Abbas Kiarostami Abbas Kiarostami

The Review/ Feature/


Remembering Abbas Kiarostami

Watch a two-hour "In Conversation With" the late Iranian master filmmaker

Jul 5, 2016

Abbas Kiarostami was a prolific Iranian filmmaker, artist and what his contemporaries called, "a modern mystic." In the winter of 2016, The Wind Will Carry Us: The Films of Abbas Kiarostami saluted the master with a deluxe retrospective held at TIFF Bell Lightbox. Deepening our understanding of Iran, as well as time and space itself, his films embraced humanity. They welcomed stillness and contemplation, memory and understanding. TIFF programmer Dimitri Eipides, who programmed his work and became a friend, remembers Kiarostami. We welcome you to watch a two-hour "In Conversation With" the director, conducted in winter 2016 by TIFF Director & CEO Piers Handling.

"The decision to present more than one film by Naderi, Kiarostami and Makhmalbaf is not only a flagrant indication of my admitted bias, but is also a reflection of my firm belief that it is preferable to become better acquainted with the work of a few directors than to simply glimpse at more films. Future opportunities and my deep belief in the vigour and warmth of Iranian cinema should help exonerate me." Dimitri Eipides, Iranian Cinema intro, Toronto International Film Festival (of Festivals), 1992

24 years ago, the Toronto International Film Festival presented a special programme of 18 Iranian features, the first series of its kind anywhere outside Iran. It was a huge success, with many sold-out screenings. Our public accepted the beauty and poetry of a national cinema that was, up until then, almost totally unknown in North America. I had the good fortune to discover, program, and introduce those films — among them Abbas Kiarostami’s Life and Nothing More (1992), Close-Up (1990) and Where Is the Friend’s Home? (1987).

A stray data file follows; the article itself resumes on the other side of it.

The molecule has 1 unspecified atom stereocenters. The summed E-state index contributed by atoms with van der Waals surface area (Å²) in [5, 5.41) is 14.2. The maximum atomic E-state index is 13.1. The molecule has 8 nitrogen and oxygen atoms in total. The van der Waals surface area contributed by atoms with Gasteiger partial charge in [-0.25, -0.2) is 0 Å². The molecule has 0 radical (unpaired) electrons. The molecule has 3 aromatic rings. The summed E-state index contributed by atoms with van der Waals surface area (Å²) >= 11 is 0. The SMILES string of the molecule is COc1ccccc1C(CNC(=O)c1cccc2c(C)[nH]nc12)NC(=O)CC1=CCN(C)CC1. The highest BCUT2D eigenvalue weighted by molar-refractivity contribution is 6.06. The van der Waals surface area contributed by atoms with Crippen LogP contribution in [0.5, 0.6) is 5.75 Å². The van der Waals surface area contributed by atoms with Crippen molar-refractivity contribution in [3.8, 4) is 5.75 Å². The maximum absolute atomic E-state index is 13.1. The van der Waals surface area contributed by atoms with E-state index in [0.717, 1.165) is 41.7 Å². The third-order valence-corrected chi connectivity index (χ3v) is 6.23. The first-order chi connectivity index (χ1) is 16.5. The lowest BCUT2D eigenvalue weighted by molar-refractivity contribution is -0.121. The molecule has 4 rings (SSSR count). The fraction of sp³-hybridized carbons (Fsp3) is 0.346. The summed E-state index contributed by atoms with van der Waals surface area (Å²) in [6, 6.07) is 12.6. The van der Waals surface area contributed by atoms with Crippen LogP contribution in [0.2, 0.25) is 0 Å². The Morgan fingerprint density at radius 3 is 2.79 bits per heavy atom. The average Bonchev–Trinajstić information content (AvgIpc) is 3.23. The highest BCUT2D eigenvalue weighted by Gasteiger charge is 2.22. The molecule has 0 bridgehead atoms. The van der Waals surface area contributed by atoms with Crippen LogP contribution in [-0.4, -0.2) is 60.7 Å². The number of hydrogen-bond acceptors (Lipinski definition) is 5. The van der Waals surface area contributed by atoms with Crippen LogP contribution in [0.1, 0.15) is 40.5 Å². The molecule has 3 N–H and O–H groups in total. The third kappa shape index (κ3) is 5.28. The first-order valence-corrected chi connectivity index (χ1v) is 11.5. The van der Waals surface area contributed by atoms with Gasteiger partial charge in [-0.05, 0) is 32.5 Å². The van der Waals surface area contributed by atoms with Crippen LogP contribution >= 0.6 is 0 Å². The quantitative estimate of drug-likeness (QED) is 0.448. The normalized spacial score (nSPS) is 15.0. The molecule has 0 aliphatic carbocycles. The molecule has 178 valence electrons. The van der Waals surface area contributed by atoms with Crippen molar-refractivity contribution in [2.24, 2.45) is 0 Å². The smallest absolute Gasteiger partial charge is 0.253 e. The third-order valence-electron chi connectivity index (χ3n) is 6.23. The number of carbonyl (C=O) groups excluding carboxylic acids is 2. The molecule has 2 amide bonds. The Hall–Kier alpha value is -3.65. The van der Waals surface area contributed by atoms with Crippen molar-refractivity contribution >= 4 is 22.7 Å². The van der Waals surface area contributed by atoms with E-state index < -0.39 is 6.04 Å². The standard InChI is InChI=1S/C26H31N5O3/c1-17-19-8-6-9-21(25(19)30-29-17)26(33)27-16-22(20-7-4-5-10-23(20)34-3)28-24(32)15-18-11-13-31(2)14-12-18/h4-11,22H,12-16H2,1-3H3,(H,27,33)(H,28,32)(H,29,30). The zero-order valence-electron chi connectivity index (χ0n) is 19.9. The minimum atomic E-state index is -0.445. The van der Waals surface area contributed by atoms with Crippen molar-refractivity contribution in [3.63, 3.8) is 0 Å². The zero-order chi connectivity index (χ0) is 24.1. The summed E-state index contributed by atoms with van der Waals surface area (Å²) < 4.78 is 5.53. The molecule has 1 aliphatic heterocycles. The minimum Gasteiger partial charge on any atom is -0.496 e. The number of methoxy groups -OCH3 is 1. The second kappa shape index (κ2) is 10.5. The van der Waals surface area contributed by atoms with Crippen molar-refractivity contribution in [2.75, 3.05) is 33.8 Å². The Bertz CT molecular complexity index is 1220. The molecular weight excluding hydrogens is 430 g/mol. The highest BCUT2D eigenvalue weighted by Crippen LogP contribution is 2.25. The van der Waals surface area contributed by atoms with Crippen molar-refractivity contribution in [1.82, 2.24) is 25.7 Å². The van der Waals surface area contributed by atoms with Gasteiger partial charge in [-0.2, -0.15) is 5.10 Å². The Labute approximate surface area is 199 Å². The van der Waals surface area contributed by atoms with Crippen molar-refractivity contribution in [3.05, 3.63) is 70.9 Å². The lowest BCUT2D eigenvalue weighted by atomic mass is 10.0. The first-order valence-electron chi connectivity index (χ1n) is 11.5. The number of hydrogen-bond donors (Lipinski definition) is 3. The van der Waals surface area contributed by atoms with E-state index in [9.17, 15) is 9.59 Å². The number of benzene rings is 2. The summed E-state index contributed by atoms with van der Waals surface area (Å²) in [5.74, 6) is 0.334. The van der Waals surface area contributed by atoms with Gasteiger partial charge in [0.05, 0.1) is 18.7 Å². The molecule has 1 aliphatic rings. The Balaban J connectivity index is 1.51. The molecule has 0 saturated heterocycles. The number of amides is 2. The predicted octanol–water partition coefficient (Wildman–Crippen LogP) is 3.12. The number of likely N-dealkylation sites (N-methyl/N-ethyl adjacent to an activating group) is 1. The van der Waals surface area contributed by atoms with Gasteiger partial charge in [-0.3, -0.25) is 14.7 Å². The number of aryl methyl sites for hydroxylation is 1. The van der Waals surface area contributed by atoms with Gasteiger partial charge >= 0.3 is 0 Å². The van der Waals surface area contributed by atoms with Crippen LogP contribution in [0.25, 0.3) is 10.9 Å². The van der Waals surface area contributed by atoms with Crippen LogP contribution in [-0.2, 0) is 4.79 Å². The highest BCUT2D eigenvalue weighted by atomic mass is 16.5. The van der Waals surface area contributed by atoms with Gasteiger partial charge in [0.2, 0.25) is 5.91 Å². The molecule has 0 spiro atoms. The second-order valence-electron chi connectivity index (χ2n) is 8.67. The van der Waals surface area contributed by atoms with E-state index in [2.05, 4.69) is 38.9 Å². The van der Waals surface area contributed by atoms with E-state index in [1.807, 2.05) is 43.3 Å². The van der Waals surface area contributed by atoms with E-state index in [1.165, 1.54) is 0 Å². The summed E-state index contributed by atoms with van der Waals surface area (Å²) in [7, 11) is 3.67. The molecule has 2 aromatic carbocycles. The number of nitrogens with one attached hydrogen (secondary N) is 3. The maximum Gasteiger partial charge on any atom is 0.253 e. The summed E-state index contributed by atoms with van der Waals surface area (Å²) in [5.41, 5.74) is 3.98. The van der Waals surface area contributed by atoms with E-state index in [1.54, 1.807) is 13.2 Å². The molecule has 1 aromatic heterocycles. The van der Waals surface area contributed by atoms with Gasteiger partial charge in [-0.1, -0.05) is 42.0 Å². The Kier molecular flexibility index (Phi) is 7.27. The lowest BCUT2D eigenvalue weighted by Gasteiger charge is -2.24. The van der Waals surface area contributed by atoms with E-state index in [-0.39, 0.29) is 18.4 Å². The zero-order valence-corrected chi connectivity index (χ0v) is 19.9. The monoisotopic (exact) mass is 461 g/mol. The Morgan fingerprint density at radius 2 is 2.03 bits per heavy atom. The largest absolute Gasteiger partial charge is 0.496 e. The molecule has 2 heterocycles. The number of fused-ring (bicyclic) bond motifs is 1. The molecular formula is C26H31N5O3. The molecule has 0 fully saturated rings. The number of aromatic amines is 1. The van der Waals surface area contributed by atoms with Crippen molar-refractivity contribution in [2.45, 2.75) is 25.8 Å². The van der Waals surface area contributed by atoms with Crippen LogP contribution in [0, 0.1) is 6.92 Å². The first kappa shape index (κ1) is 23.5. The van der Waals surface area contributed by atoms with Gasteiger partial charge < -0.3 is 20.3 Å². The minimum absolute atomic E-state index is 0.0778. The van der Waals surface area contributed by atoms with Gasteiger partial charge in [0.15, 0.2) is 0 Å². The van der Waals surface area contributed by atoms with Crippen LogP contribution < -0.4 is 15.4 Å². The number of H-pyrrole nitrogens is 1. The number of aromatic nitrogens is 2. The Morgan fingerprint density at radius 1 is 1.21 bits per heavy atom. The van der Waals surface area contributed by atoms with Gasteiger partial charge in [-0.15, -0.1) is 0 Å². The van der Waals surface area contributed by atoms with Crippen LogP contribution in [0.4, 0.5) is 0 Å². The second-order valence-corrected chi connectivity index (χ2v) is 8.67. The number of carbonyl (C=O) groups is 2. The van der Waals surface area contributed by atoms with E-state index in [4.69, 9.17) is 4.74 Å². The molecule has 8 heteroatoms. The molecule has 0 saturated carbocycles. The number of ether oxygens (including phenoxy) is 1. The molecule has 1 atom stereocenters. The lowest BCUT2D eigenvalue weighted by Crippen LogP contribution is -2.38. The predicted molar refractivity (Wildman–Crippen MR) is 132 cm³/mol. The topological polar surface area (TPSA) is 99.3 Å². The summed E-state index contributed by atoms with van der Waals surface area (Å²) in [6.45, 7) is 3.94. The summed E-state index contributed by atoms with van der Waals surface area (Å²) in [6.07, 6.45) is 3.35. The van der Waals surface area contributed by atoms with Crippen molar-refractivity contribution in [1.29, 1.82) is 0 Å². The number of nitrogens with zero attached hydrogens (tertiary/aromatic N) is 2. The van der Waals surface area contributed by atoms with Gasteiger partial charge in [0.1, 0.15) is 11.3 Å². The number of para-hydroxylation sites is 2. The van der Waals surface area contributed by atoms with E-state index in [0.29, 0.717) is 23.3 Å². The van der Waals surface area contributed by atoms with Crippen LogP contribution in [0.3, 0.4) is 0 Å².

TIFF’s relationship with Iranian film has remained strong and rewarding since 1992, and my own affection and admiration for Abbas’ cinematic vision has never wavered. In my frequent visits to Iran I was privileged to become his friend, while his films revealed aspects of Iranian culture that made me love the country and its people even more.

Abbas’ films celebrated the everyday simplicity of life. His gift for gentle observation helped him approach Iranians’ vibrant spirit and culture in images imbued with dignity and beauty. Such themes were a permanent feature of his work, and made him not only one of the most important film directors in the world, but also one of the most accessible. Through his work, life in faraway Iran became familiar and precious. His talent for recording aspects of age-old values, values that are gradually less evident in the modern world, gave his work a deeply poetic and humanist perspective. His heroes were a vast array of peasants, young and old, who expressed a wisdom that still holds strong in rural Iran. He loved his country and its people and, through his images, brought them gently to the attention of the rest of the world. It’s a body of work that remains a milestone in world cinema.

Abbas’ pure ideals will endure along with his films — guidelines that sustain the growth and evolution of our civilization.

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